3. Possibly the most used word at this year’s BIM Show was Blockchain.
I thought I had a good grasp on the potential for Blockchain to impact the construction industry. However, there has been much more work done in this field than I thought and it was fascinating to hear about.
The trouble is that in seeing the challenges laid out clearly, it’s obvious there’s still so many variables in play that Blockchain could still be years away from impacting even R&D projects. In short it’s becoming understandable, but not even nearly ready to implement
4. The Level 3 concepts are breaking ground
At times it was like being transported back to 2012, people were talking about things I haven’t fully read up on yet because I’m busy reading the things I know need for tomorrow, not the things which aren’t formed enough yet to make landfall yet. IoT, digital contracts, semantic design, IFC perfection techniques, game theory in construction and AI robotics were all being discussed as research projects and emerging technologies.
It’s exciting and challenging. It’s not BIM as we know it, frankly as Level 3 starts to show itself there’s so many concepts which don’t fit the BIM definition that “BIM Level 3” will barely make sense when this fantastic emerging world becomes reality.
BIM Show Live might find itself transitional phase of no longer needing to promote Level 2 in 2019, but the chrysalis of Level 3 could still be so theoretical and unrefined that next year’s show is going to be a challenge to curate.
5. BIM Show Live still matters
As director of a business providing BIM services, in a market that needs to get to BIM Level 2 to business as usual in the UK for the good of the industry and the country as a whole, I believe it is my duty to make my business and those like it unnecessary as quickly as possible by raising market maturity.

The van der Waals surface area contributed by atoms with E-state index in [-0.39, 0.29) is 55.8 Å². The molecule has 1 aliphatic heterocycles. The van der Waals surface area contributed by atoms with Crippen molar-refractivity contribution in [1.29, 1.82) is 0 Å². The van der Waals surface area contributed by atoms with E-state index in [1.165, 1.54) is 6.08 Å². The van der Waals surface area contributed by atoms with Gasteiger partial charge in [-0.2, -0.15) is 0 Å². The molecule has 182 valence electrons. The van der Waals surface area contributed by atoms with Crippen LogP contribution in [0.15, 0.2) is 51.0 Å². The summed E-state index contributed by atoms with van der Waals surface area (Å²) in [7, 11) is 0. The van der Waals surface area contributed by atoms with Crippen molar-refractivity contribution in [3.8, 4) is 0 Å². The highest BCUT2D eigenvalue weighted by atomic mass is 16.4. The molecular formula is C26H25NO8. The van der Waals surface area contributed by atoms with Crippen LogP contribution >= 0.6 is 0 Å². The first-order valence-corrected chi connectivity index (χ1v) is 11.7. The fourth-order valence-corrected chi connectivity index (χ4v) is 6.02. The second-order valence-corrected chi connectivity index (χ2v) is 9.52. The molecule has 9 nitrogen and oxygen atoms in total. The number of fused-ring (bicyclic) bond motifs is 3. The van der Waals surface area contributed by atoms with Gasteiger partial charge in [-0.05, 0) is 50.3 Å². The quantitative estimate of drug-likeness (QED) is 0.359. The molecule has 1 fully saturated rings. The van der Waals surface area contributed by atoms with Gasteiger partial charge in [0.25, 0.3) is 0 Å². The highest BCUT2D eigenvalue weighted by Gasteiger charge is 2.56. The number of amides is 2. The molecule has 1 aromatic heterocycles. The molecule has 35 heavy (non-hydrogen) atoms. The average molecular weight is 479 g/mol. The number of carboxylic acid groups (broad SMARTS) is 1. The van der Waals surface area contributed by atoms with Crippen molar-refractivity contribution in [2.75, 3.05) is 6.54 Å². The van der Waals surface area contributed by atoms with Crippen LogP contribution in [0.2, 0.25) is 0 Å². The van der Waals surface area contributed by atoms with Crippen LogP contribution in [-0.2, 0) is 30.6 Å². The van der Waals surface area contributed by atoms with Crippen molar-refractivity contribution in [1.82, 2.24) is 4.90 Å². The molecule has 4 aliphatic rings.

Unless we are entering an age of exponential evolution in BIM concepts, there will come a point where it is normal and there is no need for BIM working groups, BIM consultants and even BIM Show Live.
When Fonzie jumped over a shark on jet skis on Happy Days, it was over.
One year BSL might jump the shark too. But as I write this, I genuinely believe BIM Show Live still matters. The Level 2 concepts are losing their innovative edge and the next iteration of future gazing concepts are early in their genesis, but even though a year in construction flies by, I’ve come to learn that a year in BIM can make a huge difference.
I can’t wait to see BIM Show back next year doing what it does best, reminding us all that the digitisation of the construction industry is a once-in-a-lifetime opportunity and there’s a whole world of innovation going on with the UK right at the front of the pack.
John Adams is director of BIM at consultant BIM Strategy
See the complete article for BIM+ here
Check out John’s previous article for Construction Manager